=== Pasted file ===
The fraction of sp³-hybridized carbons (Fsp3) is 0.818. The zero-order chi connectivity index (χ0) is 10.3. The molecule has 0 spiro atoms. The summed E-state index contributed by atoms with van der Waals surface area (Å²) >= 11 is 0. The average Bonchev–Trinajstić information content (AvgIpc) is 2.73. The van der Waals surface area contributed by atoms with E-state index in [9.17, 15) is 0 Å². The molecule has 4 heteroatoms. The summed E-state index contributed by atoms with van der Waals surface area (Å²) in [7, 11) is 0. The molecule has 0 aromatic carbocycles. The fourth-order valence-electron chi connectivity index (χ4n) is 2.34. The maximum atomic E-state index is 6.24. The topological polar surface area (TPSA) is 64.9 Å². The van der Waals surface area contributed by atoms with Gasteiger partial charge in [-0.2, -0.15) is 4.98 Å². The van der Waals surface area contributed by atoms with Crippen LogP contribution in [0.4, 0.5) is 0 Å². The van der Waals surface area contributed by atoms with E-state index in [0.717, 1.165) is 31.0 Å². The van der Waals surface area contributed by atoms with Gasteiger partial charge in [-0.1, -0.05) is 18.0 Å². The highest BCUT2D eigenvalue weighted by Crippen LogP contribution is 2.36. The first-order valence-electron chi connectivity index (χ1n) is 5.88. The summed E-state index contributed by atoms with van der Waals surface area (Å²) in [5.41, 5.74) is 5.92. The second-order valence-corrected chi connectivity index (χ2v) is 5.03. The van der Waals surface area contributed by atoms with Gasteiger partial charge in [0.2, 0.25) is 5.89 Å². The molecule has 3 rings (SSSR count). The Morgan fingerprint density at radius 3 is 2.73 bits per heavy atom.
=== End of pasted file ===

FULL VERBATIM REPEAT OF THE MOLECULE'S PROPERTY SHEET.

The fraction of sp³-hybridized carbons (Fsp3) is 0.818. The zero-order chi connectivity index (χ0) is 10.3. The molecule has 0 spiro atoms. The summed E-state index contributed by atoms with van der Waals surface area (Å²) >= 11 is 0. The average Bonchev–Trinajstić information content (AvgIpc) is 2.73. The van der Waals surface area contributed by atoms with E-state index in [9.17, 15) is 0 Å². The molecule has 4 heteroatoms. The summed E-state index contributed by atoms with van der Waals surface area (Å²) in [7, 11) is 0. The molecule has 0 aromatic carbocycles. The fourth-order valence-electron chi connectivity index (χ4n) is 2.34. The maximum atomic E-state index is 6.24. The topological polar surface area (TPSA) is 64.9 Å². The van der Waals surface area contributed by atoms with Gasteiger partial charge in [-0.2, -0.15) is 4.98 Å². The van der Waals surface area contributed by atoms with Crippen LogP contribution in [0.4, 0.5) is 0 Å². The van der Waals surface area contributed by atoms with E-state index in [0.717, 1.165) is 31.0 Å². The van der Waals surface area contributed by atoms with Gasteiger partial charge in [-0.1, -0.05) is 18.0 Å². The highest BCUT2D eigenvalue weighted by Crippen LogP contribution is 2.36. The first-order valence-electron chi connectivity index (χ1n) is 5.88. The summed E-state index contributed by atoms with van der Waals surface area (Å²) in [5.41, 5.74) is 5.92. The second-order valence-corrected chi connectivity index (χ2v) is 5.03. The van der Waals surface area contributed by atoms with Gasteiger partial charge in [0.2, 0.25) is 5.89 Å². The molecule has 3 rings (SSSR count). The Morgan fingerprint density at radius 3 is 2.73 bits per heavy atom.